By Greg SoukupEAGLE, Neb. (May 9) – Adam Guillion kept Trevor Grossenbacher at bay to win Saturday’s Precise Racing IMCA RaceSaver Sprint Car feature at Eagle Raceway.Doug Lovegrove and Terry Richards rounded out the top four finishers.Mike Densberger dominated for his first local Kaplan University IMCA Modified victory of the season.Trent Roth made the most of a lap 11 restart in gaining the lead and eventual NAPA IMCA Northern SportMod feature victory.After taking over the front spot with seven laps left, Roy Armstrong held off all Valentino’s IMCA Hobby Stock challengers following a restart with three circuits remaining.Sophomore speedster Spencer Pavey III ruled the Sam’s Club IMCA Sport Compacts.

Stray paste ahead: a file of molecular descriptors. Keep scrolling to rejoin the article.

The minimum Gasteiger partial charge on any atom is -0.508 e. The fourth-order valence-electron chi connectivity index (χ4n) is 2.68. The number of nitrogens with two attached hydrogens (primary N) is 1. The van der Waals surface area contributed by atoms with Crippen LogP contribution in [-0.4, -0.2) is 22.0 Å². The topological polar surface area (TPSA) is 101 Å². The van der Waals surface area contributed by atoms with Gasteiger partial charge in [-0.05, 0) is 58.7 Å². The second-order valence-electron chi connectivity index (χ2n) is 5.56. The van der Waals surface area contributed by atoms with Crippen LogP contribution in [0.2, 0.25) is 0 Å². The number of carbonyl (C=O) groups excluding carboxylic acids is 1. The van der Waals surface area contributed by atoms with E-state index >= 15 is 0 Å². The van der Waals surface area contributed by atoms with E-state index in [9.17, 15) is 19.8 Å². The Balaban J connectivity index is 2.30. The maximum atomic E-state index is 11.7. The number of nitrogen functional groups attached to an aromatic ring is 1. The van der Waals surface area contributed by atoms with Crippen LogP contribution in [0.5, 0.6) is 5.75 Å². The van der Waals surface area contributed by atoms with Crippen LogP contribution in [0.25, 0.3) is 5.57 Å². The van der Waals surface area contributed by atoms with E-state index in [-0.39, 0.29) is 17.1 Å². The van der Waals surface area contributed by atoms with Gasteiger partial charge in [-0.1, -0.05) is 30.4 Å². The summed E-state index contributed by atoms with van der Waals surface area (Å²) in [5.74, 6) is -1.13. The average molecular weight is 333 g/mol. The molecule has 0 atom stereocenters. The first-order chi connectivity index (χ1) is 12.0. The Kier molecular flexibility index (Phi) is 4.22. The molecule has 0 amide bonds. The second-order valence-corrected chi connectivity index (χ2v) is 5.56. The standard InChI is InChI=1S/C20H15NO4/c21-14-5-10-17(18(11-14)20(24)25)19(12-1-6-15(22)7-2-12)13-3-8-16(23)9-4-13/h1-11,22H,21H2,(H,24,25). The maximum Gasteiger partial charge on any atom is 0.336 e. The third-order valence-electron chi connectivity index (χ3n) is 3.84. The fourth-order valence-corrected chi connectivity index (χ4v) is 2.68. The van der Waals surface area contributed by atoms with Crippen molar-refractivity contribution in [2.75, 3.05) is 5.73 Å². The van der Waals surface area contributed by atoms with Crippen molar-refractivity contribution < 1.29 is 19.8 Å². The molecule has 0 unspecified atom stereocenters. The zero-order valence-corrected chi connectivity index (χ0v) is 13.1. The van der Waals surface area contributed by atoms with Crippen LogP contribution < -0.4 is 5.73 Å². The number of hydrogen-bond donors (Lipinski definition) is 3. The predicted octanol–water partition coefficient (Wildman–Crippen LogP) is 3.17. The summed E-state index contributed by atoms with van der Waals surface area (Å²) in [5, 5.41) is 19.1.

Imagine being 25, a proven player in the NBA with a long career ahead.You go in for a routine preseason physical and the doctor lowers the boom with the news you have an aortic aneurysm.If it’s not corrected through surgery, it could mean instant death should it rupture.That’s what happened to Jeff Green, the newest member of the Clippers. prior to the strike-shortened 2011-12 season, Green was about to enter his second season with the Boston Celtics after being traded there from Oklahoma City during the previous season. He had averaged 10.5, 16.5, 15.1 and 13.3 points his first four seasons, so he was performing well.The next thing he knew, his career might be over. His life was in danger.Sitting at his locker prior to Monday’s 124-84 win over Phoenix, Green recalled that scary time in his life.“When I first got told that I needed the surgery, that was my first question: ‘Would I be able to play again?’” said Green, who said he had no symptoms. “The decision to come back and play was just, you know, basketball has been my whole life and to have that taken away, it was hard. It was very, very hard.”Green, 29, was getting emotional just talking about it. “But being told that I was able to play again was motivation to get back and be better than before,” the 6-foot-9 forward said. “So I motivated myself and I was able to get the strength back and the focus to come back and still play at a high level.”The surgery was performed in January 2012 at the Cleveland Clinic in Ohio by Dr. Lars Svensson. Green said it was a pre-surgery sit-down with he, his family and Dr. Svensson that prevented family members from asking him to never play again.“He just made me feel comfortable about the whole situation,” Green said. “It is heart surgery and it is a life-threatening procedure. But at that point, there was nothing I could do.“I needed the surgery. So I just put my faith in God and my faith in the doctor that he was going to repair me to the point where I could come back and play.”Green sat out the 2011-12 campaign, came back and played 2 1/2 more seasons with Boston before being traded to Memphis midway through the 2014-15 season. In his first season back with the Celtics in 2012-13, he averaged 12.8 points. He averaged a career-high 16.9 points in 2013-14.Clippers coach Doc Rivers, the head coach in Boston when Green had his surgery, marvels at his backbone.“To still want to play after that scare is extremely courageous in basketball terms,” Rivers said. “I don’t know if I would have, honestly. Yet he still wanted to do it. The surgery alone is courageous. He has a lot to be thankful for.”Rivers thinks so much of Green, he remembers wanting to keep him in the Boston organization if he couldn’t play again.“I was more the guy that was telling him he was going to be all right,” said Rivers, whose 37-19 team hosts Denver (22-34) at 7:30 p.m. Wednesday. “I honestly didn’t really give him any advice about basketball. I didn’t care less at that point. I didn’t think he was going to play again, so we were going to create something in Boston for him and see if we could get him on the coaching staff, honestly.“He’s a high-character guy, so you just wanted him around the team.”Clippers forward Paul Pierce also was with Boston at the time. He, too, was amazed at Green’s wherewithal.“The good thing about that year, he stayed around the team, stayed around the game and that really kept him going,” Pierce said. “When you go through something that traumatic … I mean, that could be traumatic — having heart surgery.“But he stayed positive and he bounced his way back and he had a great year the next year and he’s continued to thrive.”Point guard Chris Paul said he’s known Green since he was at Wake Forest and Green played at Georgetown. Count him among Green’s fans.“To overcome that and to be where he is, I think, says a lot about him as a person, his maturity and his strength and fight that he has,” Paul said.Green scored 18 points Monday in his second game with the Clippers, who traded Lance Stephenson and a draft pick to Memphis for him.Green is doing what he loves, and doing it well. He loves life more, though, and the frightening ordeal put everything into perspective.“When you’re a young kid and you’re just playing, you take a lot of things for granted,” he said. “You take basketball for granted, you take family and, you know, just a lot of things for granted.“And being told that you’ve gotta have heart surgery or if you don’t, it’s possible you can die with the tissue rupturing around the heart, it really makes you rethink the whole process, your priorities.”GREEN FILEHeight: 6-foot-9Age: 29College: GeorgetownYears pro: 8Career statistics: 15.8 points, 5.5 reboundsTeams: Oklahoma City, Boston, Memphis, Clippers Newsroom GuidelinesNews TipsContact UsReport an Error